The KCF payment option differs from the CKCC payment options in a few ways. Only nephrologists and nephrology practices can participate in the KCF model, while CKCC participants are required to include transplant providers and may include dialysis facilities. Additionally, while both KCF and CKCC receive adjusted payments for beneficiaries with CKD 4, 5, and ESRD, as well as the kidney transplant bonus payment, only KCF participants receive a performance-based adjustment through quality and utilization measures as compared to all KCF practices. This performance-based adjustment applies to the monthly and quarterly capitated payments.1

As of December 2016, more than 661,000 Americans have been diagnosed with kidney failure . However, only 193,000 are living with a functioning kidney transplant. In 2013, more than 47,000 Americans died from kidney disease, higher than breast or prostate cancer.2 Additionally, in 2018 nearly 750,000 Americans and an estimated 2 million people worldwide were affected by ESRD. By implementing the KCC model CMS is trying to have nephrologists and nephrology practices manage the overall health of their beneficiaries and promote nephrologists advocating for kidney transplants over dialysis regimens.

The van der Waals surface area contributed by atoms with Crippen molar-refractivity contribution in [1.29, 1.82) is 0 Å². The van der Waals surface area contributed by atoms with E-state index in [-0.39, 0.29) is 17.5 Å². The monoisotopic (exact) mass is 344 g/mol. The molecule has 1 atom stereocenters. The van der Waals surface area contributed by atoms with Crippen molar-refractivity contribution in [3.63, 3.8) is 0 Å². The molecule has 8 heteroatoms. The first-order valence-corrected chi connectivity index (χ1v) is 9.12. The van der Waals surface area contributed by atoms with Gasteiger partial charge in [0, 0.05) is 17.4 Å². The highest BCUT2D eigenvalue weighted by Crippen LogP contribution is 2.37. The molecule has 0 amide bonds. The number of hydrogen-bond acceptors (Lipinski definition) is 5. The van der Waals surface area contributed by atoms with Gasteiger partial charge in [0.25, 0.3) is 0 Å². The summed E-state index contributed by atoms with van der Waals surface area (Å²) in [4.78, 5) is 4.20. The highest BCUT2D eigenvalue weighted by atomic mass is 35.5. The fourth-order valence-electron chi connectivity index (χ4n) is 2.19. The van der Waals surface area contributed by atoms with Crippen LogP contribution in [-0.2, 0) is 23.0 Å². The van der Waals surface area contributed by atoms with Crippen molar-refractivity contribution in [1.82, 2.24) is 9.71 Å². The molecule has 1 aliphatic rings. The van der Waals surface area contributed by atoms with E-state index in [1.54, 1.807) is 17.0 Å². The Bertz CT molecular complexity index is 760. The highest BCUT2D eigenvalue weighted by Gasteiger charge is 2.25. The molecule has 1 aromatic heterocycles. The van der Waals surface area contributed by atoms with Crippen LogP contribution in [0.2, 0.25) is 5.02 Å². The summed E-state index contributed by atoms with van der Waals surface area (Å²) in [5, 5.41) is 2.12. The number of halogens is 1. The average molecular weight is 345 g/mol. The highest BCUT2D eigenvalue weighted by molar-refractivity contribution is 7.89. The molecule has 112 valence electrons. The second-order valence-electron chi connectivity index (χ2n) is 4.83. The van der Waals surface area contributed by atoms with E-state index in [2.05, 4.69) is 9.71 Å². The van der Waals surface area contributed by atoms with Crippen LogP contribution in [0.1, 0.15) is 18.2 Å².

For participants in the KCF model, nephrologists and nephrology practices will receive adjusted fixed payments on a per-patient basis, with the payments adjusted based on quality health outcomes for the beneficiaries and utilization across the practice. For the top 10% of KCF practices, the performance adjustment is up to +30%. In comparison for the bottom 50% of KCF practices that are also in the bottom 25th percentile nationally, the performance adjustment is -20%. The -20% adjustment also applies to practices that fail to pass the Quality Gateway.

Quality Gateway measures are:

  • gains in patient activation scores at 12 months
  • depression remission at 12 months
  • high blood pressure control

Utilization measures are:

  • optimal ESRD starts
  • hospitalization costs
  • total per capita costs

Participating practices will also receive bonus payments for aligned patients who receive a kidney transplant, with bonuses paid out annually over three years while the transplant is successful and the patient is not on dialysis. Performance-based adjustments impact the monthly and quarterly prospective payments.